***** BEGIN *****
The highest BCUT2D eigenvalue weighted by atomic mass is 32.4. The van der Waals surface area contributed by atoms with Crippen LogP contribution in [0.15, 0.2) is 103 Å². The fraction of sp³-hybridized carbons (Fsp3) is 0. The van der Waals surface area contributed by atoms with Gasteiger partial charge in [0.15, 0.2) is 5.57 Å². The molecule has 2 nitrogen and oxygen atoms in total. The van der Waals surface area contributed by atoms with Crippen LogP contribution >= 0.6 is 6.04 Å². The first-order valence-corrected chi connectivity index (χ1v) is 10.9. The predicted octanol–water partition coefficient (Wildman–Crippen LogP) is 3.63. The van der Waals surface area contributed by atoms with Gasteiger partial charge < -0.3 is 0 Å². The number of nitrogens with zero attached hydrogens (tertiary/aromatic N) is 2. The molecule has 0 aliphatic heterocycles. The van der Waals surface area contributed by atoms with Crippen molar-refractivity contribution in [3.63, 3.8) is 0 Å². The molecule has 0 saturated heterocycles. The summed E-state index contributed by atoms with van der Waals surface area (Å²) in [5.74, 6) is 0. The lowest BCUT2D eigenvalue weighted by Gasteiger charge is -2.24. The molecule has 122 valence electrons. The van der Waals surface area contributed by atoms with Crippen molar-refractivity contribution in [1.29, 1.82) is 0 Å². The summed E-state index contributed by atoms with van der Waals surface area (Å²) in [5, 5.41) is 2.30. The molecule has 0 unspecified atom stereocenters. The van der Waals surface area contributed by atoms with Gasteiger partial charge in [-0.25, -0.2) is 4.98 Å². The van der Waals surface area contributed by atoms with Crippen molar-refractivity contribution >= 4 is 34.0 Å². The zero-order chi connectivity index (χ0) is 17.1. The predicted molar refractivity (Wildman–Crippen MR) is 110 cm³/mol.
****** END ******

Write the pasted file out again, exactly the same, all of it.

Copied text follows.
The highest BCUT2D eigenvalue weighted by atomic mass is 32.4. The van der Waals surface area contributed by atoms with Crippen LogP contribution in [0.15, 0.2) is 103 Å². The fraction of sp³-hybridized carbons (Fsp3) is 0. The van der Waals surface area contributed by atoms with Gasteiger partial charge in [0.15, 0.2) is 5.57 Å². The molecule has 2 nitrogen and oxygen atoms in total. The van der Waals surface area contributed by atoms with Crippen LogP contribution >= 0.6 is 6.04 Å². The first-order valence-corrected chi connectivity index (χ1v) is 10.9. The predicted octanol–water partition coefficient (Wildman–Crippen LogP) is 3.63. The van der Waals surface area contributed by atoms with Gasteiger partial charge < -0.3 is 0 Å². The number of nitrogens with zero attached hydrogens (tertiary/aromatic N) is 2. The molecule has 0 aliphatic heterocycles. The van der Waals surface area contributed by atoms with Crippen molar-refractivity contribution in [3.63, 3.8) is 0 Å². The molecule has 0 saturated heterocycles. The summed E-state index contributed by atoms with van der Waals surface area (Å²) in [5.74, 6) is 0. The lowest BCUT2D eigenvalue weighted by Gasteiger charge is -2.24. The molecule has 122 valence electrons. The van der Waals surface area contributed by atoms with Crippen molar-refractivity contribution in [1.29, 1.82) is 0 Å². The summed E-state index contributed by atoms with van der Waals surface area (Å²) in [5, 5.41) is 2.30. The molecule has 0 unspecified atom stereocenters. The van der Waals surface area contributed by atoms with Gasteiger partial charge in [-0.25, -0.2) is 4.98 Å². The van der Waals surface area contributed by atoms with Crippen molar-refractivity contribution >= 4 is 34.0 Å². The zero-order chi connectivity index (χ0) is 17.1. The predicted molar refractivity (Wildman–Crippen MR) is 110 cm³/mol.